Since the trickle down solar roof takes advantage of the entire surface area of a roof the cost per square foot of collector surface has been greatly reduced, but a do-it-yourself project of this magnitude requires special skills and the glazing supports that are not commonly available. Another disadvantage of the Harry Thompson system has to do with the difficulty of installing and troubleshooting. A modified, modular version of Harry's original design has been specially created for DIYers. It's called Modified Trickle Down solar heating.  MTDs are made from commonly available parts and the mounting supports are integrated into the design to facilitate installation. A steep pitched roof is not a good place to build a collector array, but a garage workshop can provide an ideal space for MTD construction.

        I have been developing the MTD concept since 2007 with the help of Richard Heiliger. Our goal was to make Harry's design modular, and also improve the heat collection efficiency by using an inner film to prevent moisture on the TDM from condensing on the glazing. I have estimated that the heat collection efficiency is improved from 30% to 50% by the addition of an inner film. Richard and I have tried a number of inner films and we both now agree that Mylar is more suitable than polypropylene even though a thin sheet of polypropylene clings better to the sheet of polyester felt that carries the water. If the temperature of polypropylene is kept under 180* F it will last a long time but it will degrade at higher temperatures. Even though 3 mill Mylar is 10x more expensive than polypropylene it is worth the investment. The problem in the past has been that Rolls of Mylar are 58" wide and the ideal width of an inner film is 30" wide so the waste of materials was intolerable. HOWEVER,  I recently discovered that two sheets of overlapping 30" x 58" work better than one 30" x 96" sheet. This has to do with the way plastics expand and contract as temperatures change. The thing that's truly magical about this latest MTD improvement has to do with the rubber bumpers connected to the cross supports that hold the overlapping Mylar in place. The bumpers do this without restricting the flow of water through the polyester felt. This reduces the expansion bubbles as well as supply additional support for the Suntuf glazing.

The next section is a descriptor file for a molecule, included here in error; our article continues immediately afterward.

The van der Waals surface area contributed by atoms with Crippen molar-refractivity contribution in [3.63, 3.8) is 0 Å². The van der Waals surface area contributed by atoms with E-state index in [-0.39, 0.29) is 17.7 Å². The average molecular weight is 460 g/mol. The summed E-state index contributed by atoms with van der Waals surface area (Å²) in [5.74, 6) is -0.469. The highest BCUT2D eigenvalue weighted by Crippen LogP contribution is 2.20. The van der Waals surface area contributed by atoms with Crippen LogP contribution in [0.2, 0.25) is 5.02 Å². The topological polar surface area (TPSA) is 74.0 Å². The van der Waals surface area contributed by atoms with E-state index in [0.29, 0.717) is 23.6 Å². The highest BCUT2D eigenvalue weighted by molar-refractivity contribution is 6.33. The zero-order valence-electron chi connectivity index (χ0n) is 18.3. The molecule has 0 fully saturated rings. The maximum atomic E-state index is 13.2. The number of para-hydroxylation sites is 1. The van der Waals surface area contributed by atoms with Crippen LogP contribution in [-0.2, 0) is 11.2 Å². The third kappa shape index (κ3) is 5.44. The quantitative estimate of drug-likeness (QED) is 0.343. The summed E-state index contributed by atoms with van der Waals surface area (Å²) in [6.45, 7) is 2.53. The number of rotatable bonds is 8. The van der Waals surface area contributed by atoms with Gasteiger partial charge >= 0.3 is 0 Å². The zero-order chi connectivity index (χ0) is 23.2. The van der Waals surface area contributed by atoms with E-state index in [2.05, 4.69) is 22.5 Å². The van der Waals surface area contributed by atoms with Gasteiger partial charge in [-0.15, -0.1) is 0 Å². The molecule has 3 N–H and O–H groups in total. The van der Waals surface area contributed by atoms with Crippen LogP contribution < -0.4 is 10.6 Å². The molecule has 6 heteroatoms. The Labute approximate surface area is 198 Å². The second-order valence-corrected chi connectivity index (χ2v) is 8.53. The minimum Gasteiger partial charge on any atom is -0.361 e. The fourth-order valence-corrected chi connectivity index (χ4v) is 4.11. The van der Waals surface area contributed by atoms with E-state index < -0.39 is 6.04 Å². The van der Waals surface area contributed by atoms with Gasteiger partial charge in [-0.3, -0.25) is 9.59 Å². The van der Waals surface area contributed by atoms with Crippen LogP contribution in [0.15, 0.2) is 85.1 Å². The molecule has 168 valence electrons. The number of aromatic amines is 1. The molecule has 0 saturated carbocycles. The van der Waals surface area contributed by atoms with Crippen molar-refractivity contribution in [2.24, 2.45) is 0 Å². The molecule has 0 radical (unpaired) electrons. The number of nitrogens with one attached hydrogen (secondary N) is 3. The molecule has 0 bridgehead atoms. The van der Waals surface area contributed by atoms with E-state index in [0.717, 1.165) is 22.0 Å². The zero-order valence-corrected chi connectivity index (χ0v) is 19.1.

These concept, although simple, are difficult to explain without the help of an MTD Steel Stud Starter Kit. All the materials you'll need to make the parts for the collector are commonly available but you're first collector assembly will be difficult if not impossible without a kit. Don't waste your time repeating the same mistakes Richard and I made when we first began developing this idea. It may be fun reinventing the wheel but it's more fun putting together a practical solar project in a reasonable period of time.

 

MTD Solar Collector     KIT


Differential Controller
  KIT